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Developing Rock Previous HitMagneticNext Hit Techniques for Correlation Purposes: Principles and Case Studies

Maria T. Cioppa
University of Windsor, Windsor, ON

Correlation techniques typically aim at determining the time-equivalency of depositional events. Paleomagnetism should provide a method of doing so; however, the presence of tectonic overprints, such as that caused by Alleghanian fluid flow, often renders this technique unusable. Previous HitMagneticNext Hit properties (e.g. susceptibility, saturation remanence, coercivity) are often used as a correlation tool and as Previous HitmagneticNext Hit tracers in Quaternary and present-day environments: the question is whether they can be used in Mesozoic and Paleozoic rocks.

In order to examine this possibility, the University of Windsor Previous HitMagneticNext Hit Laboratories carry out, in addition to the standard paleomagnetic techniques, susceptibility, saturation remanence (SIRM), anhysteretic remanence (ARM) and various Previous HitmagneticNext Hit ratio (S-ratio, HIRM) measurements. These have been made on a variety of Paleozoic carbonates and clastics from the Western Canada, Williston and northern Appalachian basins. In the Western Canada Sedimentary Basins, Previous HitmagneticNext Hit properties are strongly dependent on lithology, which may be primary depositional or secondary diagenetic phases. In the eastern Williston Basin, central North America, paleomagnetic and rock Previous HitmagneticNext Hit studies of several Paleozoic formations, including the Ordovician Red River, Devonian Duperow and Birdbear, display a post-depositional hematite-carried magnetization that has strongly affected the original Previous HitmagneticNext Hit properties. The studies suggest that post-depositional processes may modify the Previous HitmagneticNext Hit signal extensively; however, they also suggest that Previous HitmagneticTop properties may be useful as a tracer for specific geologic events in Paleozoic rocks.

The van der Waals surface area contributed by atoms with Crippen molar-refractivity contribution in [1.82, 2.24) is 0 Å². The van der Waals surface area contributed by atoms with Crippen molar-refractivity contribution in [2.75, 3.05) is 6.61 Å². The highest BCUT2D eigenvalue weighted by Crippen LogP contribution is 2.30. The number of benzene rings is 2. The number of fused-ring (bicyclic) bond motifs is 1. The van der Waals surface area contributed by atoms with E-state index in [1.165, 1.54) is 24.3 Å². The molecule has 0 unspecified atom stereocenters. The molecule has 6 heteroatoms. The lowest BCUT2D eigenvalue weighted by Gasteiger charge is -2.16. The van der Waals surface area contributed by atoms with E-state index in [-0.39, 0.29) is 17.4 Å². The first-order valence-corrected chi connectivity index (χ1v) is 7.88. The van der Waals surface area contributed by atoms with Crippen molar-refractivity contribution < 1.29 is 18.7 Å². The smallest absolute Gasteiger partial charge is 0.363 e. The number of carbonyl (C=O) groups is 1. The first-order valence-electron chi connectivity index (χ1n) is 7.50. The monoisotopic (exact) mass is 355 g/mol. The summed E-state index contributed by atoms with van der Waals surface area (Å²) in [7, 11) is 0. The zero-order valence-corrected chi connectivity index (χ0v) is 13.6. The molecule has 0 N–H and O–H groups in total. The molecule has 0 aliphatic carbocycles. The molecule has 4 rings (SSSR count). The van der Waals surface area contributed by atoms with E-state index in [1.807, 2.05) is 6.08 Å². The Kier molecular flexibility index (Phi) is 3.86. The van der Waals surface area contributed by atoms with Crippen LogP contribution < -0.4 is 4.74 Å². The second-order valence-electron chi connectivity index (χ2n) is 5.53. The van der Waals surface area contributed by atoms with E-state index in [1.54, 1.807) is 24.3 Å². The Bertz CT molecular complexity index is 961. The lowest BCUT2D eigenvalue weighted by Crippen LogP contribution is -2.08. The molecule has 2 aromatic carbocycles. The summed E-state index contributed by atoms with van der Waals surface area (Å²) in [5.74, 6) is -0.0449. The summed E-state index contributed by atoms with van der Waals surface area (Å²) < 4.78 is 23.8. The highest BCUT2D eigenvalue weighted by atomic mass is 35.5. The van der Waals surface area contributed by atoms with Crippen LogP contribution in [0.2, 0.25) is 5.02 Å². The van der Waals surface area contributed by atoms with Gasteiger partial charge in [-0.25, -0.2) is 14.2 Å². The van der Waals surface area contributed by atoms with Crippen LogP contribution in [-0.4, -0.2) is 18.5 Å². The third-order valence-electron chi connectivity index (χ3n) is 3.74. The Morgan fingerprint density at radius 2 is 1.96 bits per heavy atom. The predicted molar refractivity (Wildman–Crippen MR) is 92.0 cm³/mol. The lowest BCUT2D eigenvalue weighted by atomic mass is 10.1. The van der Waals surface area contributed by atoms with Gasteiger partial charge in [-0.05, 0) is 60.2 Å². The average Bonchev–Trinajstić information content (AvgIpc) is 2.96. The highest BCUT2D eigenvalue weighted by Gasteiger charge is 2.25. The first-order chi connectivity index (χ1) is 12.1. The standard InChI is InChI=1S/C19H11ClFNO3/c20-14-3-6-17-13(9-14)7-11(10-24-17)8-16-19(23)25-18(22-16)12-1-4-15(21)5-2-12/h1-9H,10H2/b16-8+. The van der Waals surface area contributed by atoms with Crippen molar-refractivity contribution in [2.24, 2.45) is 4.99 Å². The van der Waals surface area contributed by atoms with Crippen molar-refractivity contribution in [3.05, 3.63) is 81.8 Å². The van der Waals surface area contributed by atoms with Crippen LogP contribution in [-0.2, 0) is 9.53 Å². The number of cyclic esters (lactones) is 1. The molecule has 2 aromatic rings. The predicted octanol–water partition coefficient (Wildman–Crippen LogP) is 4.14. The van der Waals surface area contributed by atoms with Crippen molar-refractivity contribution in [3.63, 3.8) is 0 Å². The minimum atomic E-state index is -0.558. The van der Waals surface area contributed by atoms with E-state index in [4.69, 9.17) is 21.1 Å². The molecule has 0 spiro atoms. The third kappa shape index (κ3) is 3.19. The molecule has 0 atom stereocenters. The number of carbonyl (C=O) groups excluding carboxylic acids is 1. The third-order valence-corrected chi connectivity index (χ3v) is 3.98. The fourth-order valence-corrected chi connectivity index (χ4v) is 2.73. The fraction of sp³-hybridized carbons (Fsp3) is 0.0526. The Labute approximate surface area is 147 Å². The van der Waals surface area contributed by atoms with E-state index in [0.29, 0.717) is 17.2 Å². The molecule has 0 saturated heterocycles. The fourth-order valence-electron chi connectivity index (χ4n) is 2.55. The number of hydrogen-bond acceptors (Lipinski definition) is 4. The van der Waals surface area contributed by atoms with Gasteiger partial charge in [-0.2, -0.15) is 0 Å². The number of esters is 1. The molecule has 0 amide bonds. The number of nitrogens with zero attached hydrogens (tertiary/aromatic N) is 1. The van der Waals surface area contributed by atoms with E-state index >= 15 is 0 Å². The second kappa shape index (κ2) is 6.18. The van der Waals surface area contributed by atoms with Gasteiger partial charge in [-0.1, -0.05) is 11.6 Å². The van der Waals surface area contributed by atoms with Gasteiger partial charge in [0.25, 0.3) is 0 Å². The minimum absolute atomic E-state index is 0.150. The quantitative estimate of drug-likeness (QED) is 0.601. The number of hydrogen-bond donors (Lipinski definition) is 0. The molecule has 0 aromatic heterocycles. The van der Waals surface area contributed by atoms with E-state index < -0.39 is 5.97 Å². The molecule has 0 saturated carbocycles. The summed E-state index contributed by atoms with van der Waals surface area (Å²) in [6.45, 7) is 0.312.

AAPG Search and Discovery Article #90039©2005 AAPG Calgary, Alberta, June 16-19, 2005